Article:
He concluded that he had not been entirely honest with himself about what really needed to be there, and instead gave in to the impulse to allow himself some “fine writing” that, on rereading, stuck out like a sore thumb.

It’s sometimes said that writing problems are personal problems—i.e., whatever mistakes you make in your writing often reflect personal faults you may or may not be aware of.

As I worked through this last rewrite, I came to realize that I too had not been honest enough. I habitually overwrite, and it should be something I recognize and correct before submission. But I had been impatient, impulsive, self-indulgent, and more willing to listen to the praise of others than my own nagging doubts.

Overwriting is hardly an uncommon problem. When writing our initial drafts, we’re discovering the story for ourselves, fleshing out the logical contingencies that make the story plausible, describing places and people in great detail to make sure we’re not overlooking something. Often, in the days after writing a scene, we’ll realize we’ve missed something—a nuance, a subtlety, a contradiction—and will go back and fill it in.

When returning to the text for a rewrite, however, much of that exploration proves to be excessive, and determining how little is necessary to convey what we intend—succinctly, powerfully, dramatically—is one of the key focus points of competent revision.

I don’t believe editors, certainly not developmental editors, can reliably perform this work for us. One reason for that is their desire not to undermine what they believe is the writer’s voice. (To paraphrase Hemingway, they confuse our mistakes for our style.)

We are the ones who truly know—or should know—what the story is about and what’s necessary to pull it off. And we need to be brutally honest about that.

Now, when revising what’s been overwritten, it’s also important not to overcorrect. The dictum “Less is more,” deserves the adjunct, “unless it’s not enough.” On one or two occasions—but no more than that—I ended up reinserting something I thought I could cut, only to realize upon re-reading that the trimmed-down result was unclear.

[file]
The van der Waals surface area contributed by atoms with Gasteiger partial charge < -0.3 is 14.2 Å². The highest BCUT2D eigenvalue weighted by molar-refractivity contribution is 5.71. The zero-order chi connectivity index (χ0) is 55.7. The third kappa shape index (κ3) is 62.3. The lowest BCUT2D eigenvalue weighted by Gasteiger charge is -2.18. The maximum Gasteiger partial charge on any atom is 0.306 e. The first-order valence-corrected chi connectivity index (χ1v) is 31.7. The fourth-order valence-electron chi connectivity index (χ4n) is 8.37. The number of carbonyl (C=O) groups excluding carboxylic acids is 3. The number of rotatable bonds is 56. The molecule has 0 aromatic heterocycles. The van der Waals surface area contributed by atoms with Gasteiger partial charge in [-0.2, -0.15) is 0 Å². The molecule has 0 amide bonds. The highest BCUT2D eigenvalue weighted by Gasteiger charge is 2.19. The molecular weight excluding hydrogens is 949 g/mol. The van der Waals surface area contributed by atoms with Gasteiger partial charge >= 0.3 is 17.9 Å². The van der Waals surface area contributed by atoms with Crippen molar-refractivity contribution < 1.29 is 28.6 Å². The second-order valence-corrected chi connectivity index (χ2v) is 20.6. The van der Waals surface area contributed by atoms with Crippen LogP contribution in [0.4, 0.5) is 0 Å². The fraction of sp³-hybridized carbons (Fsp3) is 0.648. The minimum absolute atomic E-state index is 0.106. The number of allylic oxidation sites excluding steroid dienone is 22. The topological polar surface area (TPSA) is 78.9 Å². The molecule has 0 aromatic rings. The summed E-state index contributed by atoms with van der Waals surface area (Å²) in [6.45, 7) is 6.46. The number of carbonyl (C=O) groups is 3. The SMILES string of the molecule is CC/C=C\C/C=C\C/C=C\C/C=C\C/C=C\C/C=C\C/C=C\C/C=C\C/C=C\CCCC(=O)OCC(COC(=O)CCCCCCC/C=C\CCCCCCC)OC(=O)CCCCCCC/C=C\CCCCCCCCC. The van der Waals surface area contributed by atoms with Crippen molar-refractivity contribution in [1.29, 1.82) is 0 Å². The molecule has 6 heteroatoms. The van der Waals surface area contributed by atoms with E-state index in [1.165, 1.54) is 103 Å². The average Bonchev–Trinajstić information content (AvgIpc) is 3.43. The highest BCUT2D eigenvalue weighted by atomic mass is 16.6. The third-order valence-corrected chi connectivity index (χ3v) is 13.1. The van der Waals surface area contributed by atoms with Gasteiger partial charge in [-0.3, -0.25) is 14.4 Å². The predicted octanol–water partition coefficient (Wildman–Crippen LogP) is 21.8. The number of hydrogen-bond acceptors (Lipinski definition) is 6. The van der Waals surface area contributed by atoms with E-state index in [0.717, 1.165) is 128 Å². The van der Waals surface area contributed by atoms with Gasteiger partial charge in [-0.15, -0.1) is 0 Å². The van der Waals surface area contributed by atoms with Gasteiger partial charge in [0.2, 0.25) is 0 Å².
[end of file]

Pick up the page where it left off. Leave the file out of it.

The final edit of a story or novel requires an unflinching devotion to walking that fine line between just enough to avoid confusion and more than necessary to create the desired effect. There are also some simple, tactical matters that need to be faced squarely in the need of economy, simplicity, and clarity, especially in the realm of dialogue, speech tags, transitions, descriptions, and chapter endings.

The point is reader engagement, and excess writing not only tests readers’ patience by forcing them to wallow through needless verbiage, it also all too often overexplains, making too explicit what they want to infer for themselves.

It’s important to realize that often it’s by not saying something that we allow subtext to make the point for us, and the inference of meaning from subtext is one of the great joys of reading.

I had hoped to give examples of what I cut and why, but this post is already long enough. (How sadly apropos it would be to overwrite a post on overwriting.) I will save those examples for next month’s post.

Is your principle difficulty with writing overwriting or underwriting. If the former, how comfortable are you with murdering your darlings? If the latter, what do you look for to flesh the story out further.

To what extent would you say your writing problems reflect personal problems?



About David Corbett

David Corbett (he/him) is the author of six novels: The Devil’s Redhead, Done for a Dime, Blood of Paradise, Do They Know I’m Running?, The Mercy of the Night, and The Long-Lost Love Letters of Doc Holliday. His short fiction and poetry have appeared in a broad array of magazines and anthologies, with pieces twice selected for Best American Mystery Stories, and his non-fiction has appeared in numerous venues, including the New York Times, San Francisco Chronicle, Narrative, Zyzzyva, MovieMaker, The Writer, and Writer’s Digest (where he is a contributing editor). He has taught through the UCLA Extension’s Writers’ Program, Book Passage, LitReactor, 826 Valencia, The Grotto in San Francisco, and at numerous writing conferences across the US, Canada, and Mexico. In January 2013 Penguin published his textbook on the craft of characterization, The Art of Character, and Writer’s Digest will publish his follow-up, The Compass of Character, in October 2019.